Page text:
Every week, we pull together a list of the latest news regarding community broadband networks from across America and share it with you, our readers. Media roundups are published on Mondays, right here.
Cagle joins Ferguson in Pushing Broadband by Winston Skinner, The Newnan Times-Herald
The lieutenant governor, who is a candidate for governor, recently announced his plan for speeding the deployment of high-speed broadband to underserved areas in rural Georgia.
“Strong infrastructure represents a bedrock component of any strategy to create access to good paying jobs,” Cagle said.
Tenn.-based Cable Provider to Bring Service to Warren County by Don Sergent, Bowling Green Daily News
EPA and USDA to Help Two Maine Communities with Economic Development Goals, United States Environmental Protection Agency
Internet still Problematic by Josh Bowles, Montgomery Herald
Limited high-speed internet access in rural Ohio counties causes a digital divide by Bennett Leckrone, The Post
Johnson said it’s difficult to get large companies to provide internet to rural counties with fewer people when there are other markets available. Thus, the responsibility of installing equipment and providing better internet access often falls to small companies.
“This is the only community that (smaller companies) serve, and the only way to make more money from that community is to give them more opportunity to consume,” Johnson said, explaining why smaller companies have more incentive to provide internet access in rural areas. “They can invest more easily, and they don’t have as many options. Consequently you have (smaller companies) putting fiber into the home in many rural areas.”
Following the transition to Spectrum, I was particularly dismayed to find new and unexplained additional charges on my bill. But trying to bargain with a monopoly is a fool’s errand. I have no choice but to use them as my internet service provider. Now they are selling the information they glean from the use of their monopoly system without my (or your) permission.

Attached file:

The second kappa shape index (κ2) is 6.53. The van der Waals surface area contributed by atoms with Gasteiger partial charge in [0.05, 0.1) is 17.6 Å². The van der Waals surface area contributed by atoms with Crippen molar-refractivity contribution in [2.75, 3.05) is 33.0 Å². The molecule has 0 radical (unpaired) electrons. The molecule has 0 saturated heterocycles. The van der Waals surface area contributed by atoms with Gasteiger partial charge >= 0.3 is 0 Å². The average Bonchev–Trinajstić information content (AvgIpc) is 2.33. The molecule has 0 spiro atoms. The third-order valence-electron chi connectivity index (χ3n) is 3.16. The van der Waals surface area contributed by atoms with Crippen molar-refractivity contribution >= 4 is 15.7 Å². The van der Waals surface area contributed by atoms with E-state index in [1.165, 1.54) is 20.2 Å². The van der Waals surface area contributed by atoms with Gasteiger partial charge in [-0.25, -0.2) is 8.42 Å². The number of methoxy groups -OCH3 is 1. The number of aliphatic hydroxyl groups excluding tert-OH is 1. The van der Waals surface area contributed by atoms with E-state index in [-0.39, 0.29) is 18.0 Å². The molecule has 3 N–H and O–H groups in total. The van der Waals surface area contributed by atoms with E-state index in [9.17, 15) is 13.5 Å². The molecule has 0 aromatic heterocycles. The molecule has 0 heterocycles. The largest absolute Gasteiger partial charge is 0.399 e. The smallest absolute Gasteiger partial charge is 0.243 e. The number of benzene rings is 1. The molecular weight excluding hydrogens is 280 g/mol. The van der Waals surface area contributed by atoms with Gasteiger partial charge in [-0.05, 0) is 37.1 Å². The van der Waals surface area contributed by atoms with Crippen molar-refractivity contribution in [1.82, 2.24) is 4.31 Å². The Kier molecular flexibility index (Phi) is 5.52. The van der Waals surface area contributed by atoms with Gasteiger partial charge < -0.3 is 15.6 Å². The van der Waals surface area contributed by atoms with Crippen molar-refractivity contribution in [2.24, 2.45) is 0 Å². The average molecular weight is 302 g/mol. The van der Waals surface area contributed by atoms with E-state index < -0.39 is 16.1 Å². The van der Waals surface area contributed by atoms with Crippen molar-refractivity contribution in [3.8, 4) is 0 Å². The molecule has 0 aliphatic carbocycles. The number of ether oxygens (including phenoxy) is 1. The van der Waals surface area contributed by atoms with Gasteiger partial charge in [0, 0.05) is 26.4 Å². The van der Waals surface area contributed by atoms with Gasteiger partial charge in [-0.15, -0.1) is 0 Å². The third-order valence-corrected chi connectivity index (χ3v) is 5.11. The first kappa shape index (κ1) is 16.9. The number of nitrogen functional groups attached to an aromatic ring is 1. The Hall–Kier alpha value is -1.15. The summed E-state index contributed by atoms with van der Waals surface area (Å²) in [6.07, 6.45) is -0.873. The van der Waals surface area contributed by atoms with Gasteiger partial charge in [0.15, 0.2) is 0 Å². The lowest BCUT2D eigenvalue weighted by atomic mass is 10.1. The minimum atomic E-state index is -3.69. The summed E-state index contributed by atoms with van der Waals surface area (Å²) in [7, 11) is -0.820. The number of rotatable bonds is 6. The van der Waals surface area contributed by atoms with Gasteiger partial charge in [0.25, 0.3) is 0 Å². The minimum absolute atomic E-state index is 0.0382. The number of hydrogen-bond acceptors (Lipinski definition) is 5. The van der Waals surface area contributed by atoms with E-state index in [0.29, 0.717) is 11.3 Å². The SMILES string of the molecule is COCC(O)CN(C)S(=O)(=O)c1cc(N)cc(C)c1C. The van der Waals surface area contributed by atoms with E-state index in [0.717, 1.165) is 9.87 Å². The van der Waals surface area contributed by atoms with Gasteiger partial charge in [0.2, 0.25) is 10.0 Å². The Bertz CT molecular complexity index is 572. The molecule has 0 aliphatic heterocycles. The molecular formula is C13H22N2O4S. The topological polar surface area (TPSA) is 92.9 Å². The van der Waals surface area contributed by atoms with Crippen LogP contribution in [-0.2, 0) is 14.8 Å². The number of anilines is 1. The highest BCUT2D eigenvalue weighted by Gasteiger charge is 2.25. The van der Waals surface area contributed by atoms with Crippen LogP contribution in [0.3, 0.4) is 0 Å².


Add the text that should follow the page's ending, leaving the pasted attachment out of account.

King George Again Exploring Broadband Needs by Cathy Dyson, The Free Lance-Star
King George has received a $30,000 grant from the Virginia Department of Housing and Community Development to work on solving its broadband shortages. It’s also partnering with the Center for Innovative Technology, a nonprofit corporation in Herndon that will help King George assess its needs and come up with a plan to provide for them.
The Community Development Block Grant and the broadband initiatives the CIT has in place pair up perfectly, said Caroline Stolle, CIT’s broadband program administrator.
“We were waiting for the right locality to come along,” she told the Board of Supervisors on Tuesday. “Why not demonstrate how Virginia can spend its broadband money?”
Editorial: Which Candidate is Best on Rural Broadband? The Roanoke Times
Major City Tech Leaders Fight for Net Neutrality, Other Issues in Washington, D.C. by Zack Quaintance, Government Technology